Quote of the Day - Obviously, the arrogance of my own nature in regards to other people's work would suggest that I think I'm talented.
Dan represented a medical equipment manufacturer, Beckman Coulter, and Gary Waldron of Waldron & Olsen and Scott Farrell of Call, Jensen & Farrell (I couldn't find either of their sites) represented Dovatron, whose parent is Flextronics. Supposedly trading was halted after the verdict, by it appears that the stock is still being traded, although it's fallen 4.73% at the time of this post. Not surprisingly, Waldron nor Farrell returned calls to the Daily Journal. Dan, of course, played to the paper.
According to the article, "The jury was instructed - at the behest of Flextronic's counsel, according to Callahan - that the company was capable of paying any punitive award it may deliver. 'They stipulated they could pay any punitive damage allowed by law,' he said. 'I believe that tactic backfired on them. Their rationale was they did not want to expose their financial records in any more depth to the jury, but I believe it gave the jury a sense of arrogance and lack of remorse.'"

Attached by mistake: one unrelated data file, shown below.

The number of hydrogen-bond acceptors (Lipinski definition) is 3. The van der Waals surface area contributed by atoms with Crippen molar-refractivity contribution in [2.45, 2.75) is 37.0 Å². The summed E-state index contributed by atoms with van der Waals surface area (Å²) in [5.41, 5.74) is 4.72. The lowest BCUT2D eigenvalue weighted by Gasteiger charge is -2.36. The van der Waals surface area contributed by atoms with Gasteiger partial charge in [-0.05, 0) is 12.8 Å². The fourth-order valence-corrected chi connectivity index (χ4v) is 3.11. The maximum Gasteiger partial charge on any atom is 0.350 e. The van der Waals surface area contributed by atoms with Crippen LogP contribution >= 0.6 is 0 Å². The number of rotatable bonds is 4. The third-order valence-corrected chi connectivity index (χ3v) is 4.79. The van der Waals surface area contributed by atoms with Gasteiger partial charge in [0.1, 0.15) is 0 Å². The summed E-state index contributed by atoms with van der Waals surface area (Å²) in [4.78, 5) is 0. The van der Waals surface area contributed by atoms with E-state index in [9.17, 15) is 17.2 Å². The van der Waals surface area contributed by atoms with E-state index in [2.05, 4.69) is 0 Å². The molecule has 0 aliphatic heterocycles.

In order to get to that little tidbit, you have to wade through the entire article. I don't think I would have put that revelation at the end of the article.
That revelation is $850 million of the verdict. Arrogance costs a lot these days.